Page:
Covid-19 Daily News Digest – March 29, 2020
No COVID-19 cases on Alberta First Nations; government says it’s working with leaders to keep it that way
Wilson said that while there have been no reports of any COVID-19 cases on First Nation reserves across the province, the government wants to ensure that the right protective measures are being taken and all communities are aware of government supports. “A lot of First Nations people are living in poverty,” said Wilson. “So you have several families living under one roof.
BONOKOSKI: Not all First Nations are battening down the COVID-19 hatches
The PM has rarely mentioned First Nations when it comes to COVID-19, other than to express his government’s understanding of their unique needs.Assembly Chief Perry Bellegarde, however, hammered home the fact that “unique circumstances require unique approaches” and cited, for example, that there are 96 remote fly-in-only First Nations reserves across the country that are already in dire economic and psychological straits
Indigenous leaders manage to keep COVID-19 at bay, but ‘disappointed’ with federal response
When it comes to communication among levels of government, White said the province of Alberta and AHS have been helpful but the response from Health Canada and their federal partners at Indigenous Services Canada (ISC) has been “very disappointing.”
H1N1 hit northern Manitoba First Nations hard — some worry COVID-19 will do the same
The First Nation was hit hard. Hundreds became ill and some were admitted to hospital in Winnipeg, about 460 kilometres to the south, in critical condition. Babies became sick. One woman who was pregnant had a miscarriage after getting the virus.
Eleven people in Manitoba died from H1N1. At least three of those deaths were on the Garden Hill First Nation, where a fourth death was also suspected to be connected to the virus.
Today, in nearby St. Theresa Point — where homes are crowded and there is a lack of access to running water — leaders are worried about COVID-19.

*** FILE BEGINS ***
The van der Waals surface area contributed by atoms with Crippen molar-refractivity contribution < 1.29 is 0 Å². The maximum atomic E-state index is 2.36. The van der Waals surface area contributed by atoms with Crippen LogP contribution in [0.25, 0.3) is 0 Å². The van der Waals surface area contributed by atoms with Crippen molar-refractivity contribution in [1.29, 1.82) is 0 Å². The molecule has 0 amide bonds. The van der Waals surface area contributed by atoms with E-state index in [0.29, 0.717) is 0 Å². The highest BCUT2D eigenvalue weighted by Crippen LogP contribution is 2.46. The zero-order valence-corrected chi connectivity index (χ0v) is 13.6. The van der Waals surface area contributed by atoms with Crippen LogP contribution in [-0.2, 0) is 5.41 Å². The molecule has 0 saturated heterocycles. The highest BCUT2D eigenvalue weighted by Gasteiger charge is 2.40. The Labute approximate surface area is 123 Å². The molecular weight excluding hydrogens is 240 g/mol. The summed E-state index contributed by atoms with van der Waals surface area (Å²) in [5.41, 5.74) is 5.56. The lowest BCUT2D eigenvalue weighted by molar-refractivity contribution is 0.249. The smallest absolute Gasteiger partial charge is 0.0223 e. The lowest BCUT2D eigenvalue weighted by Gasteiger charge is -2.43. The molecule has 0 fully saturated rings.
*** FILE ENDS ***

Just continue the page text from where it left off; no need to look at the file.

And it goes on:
First Nations Receiving COVID-19 Funding
Miller says the funding is being broken up in four different areas.
- The First Nations portion is $215 million. Each First Nation will get a base amount adjusted for population, remoteness and community well-being.
- The Inuit portion is $45 million.
- The Metis portion is $30 million. Money will flow through each governing member.
- $15-million will support regional urban and Indigenous organizations who support those living away from their communities.
‘Preparedness over panic’: Siksika First Nation launches mobile COVID-19 response unit, Blackfoot hotline
This special team is making house calls 24/7 to conduct tests for COVID-19 in hopes of easing pressure on doctors offices and hospitals, while also keeping people in their homes.
Southwestern Anishinabek First Nations respond to COVID-19 pandemic with compassion, cooperation and tradition
Chief Henry, a fisher himself, has offered his catch for the community and is providing daily video updates to the community on topics such as how to access help and how to sanitize oneself when returning home after working in an essential job.
Feds pledge $37 million for Sask. First Nations, Métis COVID-19 response
“I think we as First Nations have to be accountable and make sure we’re using this money in the right ways,” he said, adding that“$30 million for First Nations across the province is a good start, but it’s not the finish line. We’re right at the start of this pandemic.”